Bank of America is doing all it can to delay the inevitable equity issuance. Reuters has just broken the news that the bank is in active negotiations with Kuwait and Qatar sovereign wealth funds to sell its $17 billion China Construction Bank stake. There are several problems with this approach: first, the petrodollar sovereign wealth funds just lost over 20% of their AUM courtesy of the global equity rout and of the plunge in oil by more than 20% in less than 2 weeks; Second: everyone recalls what happened to Alwaleed when he bought his "Blue Light" citi stake; third: if BAC does indeed sell its CCB stake, it will leave it with zero disposable assets and will have no choice but to approach the equity market. Fourth, the fact that it needs this cash is validation of all the rumors that the bank's capitalization may be urgently strapped very soon, and that today's Berkowitz call was nothing but lies (in typical BAC style); last, since the final cash need when all is said and done, when all the litigation is over and when the NY AG is done with the bank, BAC will need far, far more cash than $17 billion. Which is why any BAC bounce in the AH session should be viewed very skeptically.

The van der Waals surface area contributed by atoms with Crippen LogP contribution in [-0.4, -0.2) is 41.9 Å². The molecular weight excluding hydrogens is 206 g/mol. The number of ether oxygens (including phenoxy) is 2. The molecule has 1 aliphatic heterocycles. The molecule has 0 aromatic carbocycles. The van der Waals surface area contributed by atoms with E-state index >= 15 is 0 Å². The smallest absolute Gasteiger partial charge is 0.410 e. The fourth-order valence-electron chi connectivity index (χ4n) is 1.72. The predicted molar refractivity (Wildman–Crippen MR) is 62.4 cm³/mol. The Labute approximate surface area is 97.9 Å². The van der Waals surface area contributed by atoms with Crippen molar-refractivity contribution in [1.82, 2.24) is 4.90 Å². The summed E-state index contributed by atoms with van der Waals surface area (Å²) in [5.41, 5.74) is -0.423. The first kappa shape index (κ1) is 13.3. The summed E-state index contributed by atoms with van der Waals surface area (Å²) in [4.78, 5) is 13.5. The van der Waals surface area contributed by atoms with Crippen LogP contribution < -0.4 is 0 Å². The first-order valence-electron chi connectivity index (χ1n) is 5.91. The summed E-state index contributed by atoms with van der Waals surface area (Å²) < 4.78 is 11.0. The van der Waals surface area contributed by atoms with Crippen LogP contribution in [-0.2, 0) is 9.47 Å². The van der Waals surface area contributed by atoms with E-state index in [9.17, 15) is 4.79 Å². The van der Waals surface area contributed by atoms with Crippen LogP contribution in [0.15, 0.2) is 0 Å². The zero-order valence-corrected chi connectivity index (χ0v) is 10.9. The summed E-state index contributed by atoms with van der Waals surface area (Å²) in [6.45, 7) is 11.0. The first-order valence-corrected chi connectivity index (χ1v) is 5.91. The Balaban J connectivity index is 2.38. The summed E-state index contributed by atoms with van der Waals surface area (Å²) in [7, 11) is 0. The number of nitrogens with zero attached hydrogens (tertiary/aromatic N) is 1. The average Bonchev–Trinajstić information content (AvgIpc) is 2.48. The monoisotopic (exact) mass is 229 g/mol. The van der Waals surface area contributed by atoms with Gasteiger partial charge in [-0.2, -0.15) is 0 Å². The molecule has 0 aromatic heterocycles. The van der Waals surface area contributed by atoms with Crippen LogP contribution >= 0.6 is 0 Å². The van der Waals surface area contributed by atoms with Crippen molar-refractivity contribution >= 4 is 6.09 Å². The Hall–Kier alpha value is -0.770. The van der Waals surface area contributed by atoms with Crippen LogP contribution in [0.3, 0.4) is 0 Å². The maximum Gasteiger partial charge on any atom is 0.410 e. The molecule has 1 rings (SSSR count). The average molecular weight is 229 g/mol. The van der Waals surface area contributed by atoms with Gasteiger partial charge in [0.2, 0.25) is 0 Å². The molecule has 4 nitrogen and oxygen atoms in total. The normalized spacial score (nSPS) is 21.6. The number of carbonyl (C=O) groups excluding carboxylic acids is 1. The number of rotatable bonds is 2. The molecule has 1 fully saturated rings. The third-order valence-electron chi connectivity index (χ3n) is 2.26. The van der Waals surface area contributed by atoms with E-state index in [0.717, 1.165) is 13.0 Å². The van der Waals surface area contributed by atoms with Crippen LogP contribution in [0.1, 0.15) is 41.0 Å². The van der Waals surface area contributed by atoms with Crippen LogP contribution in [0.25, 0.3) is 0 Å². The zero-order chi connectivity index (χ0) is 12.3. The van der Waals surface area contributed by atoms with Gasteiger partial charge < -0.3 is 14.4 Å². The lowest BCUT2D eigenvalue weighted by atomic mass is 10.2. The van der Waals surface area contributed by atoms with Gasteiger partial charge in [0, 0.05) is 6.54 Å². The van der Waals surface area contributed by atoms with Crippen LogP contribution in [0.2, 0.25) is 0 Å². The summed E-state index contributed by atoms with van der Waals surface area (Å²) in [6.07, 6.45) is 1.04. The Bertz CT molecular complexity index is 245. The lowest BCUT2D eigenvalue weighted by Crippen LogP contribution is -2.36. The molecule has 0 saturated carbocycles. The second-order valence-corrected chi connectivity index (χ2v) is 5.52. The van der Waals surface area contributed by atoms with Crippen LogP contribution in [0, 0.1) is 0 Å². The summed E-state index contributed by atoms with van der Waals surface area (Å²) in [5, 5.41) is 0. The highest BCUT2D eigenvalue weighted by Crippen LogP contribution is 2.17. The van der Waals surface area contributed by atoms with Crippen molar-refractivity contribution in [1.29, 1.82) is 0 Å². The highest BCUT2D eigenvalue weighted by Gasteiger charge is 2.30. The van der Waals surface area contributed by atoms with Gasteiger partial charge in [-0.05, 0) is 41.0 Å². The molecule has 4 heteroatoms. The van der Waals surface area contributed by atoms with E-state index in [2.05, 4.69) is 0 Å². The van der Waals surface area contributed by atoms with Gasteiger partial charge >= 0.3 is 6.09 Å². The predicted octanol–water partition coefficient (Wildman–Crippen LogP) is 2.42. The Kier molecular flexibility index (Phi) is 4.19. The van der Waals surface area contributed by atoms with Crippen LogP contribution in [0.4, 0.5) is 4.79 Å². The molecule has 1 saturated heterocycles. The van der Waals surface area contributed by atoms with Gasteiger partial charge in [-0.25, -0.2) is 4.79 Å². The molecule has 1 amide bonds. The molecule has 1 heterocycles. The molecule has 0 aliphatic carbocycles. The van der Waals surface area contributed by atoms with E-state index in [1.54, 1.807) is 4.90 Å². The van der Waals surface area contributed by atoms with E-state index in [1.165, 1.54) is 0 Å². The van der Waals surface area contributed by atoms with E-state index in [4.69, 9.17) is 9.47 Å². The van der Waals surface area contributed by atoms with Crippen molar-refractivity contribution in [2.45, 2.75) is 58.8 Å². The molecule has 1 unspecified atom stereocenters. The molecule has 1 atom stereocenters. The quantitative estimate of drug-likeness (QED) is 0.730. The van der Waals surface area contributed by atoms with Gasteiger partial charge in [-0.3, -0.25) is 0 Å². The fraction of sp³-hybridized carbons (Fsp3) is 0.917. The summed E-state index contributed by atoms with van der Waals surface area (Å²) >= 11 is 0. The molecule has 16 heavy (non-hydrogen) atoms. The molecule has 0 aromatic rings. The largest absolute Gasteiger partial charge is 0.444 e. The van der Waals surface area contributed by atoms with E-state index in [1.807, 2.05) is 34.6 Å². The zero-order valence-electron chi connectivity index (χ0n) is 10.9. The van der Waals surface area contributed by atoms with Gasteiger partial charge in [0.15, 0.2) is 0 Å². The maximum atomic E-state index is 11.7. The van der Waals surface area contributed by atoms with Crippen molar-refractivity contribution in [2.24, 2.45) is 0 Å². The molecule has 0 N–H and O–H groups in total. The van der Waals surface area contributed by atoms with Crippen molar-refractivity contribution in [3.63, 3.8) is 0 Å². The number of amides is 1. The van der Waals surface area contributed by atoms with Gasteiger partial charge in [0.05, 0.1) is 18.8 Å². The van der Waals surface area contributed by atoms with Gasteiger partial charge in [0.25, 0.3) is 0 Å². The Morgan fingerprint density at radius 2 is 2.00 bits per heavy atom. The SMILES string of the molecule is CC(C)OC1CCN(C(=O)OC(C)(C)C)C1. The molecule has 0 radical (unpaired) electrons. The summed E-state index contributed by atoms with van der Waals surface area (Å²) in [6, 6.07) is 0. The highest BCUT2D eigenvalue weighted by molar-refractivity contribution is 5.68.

Presenting The Key Questions To Be Answered By Bank Of America In Today's Fairholme Capital Conference CallSubmitted by Tyler Durden on 08/10/2011 11:45 -0500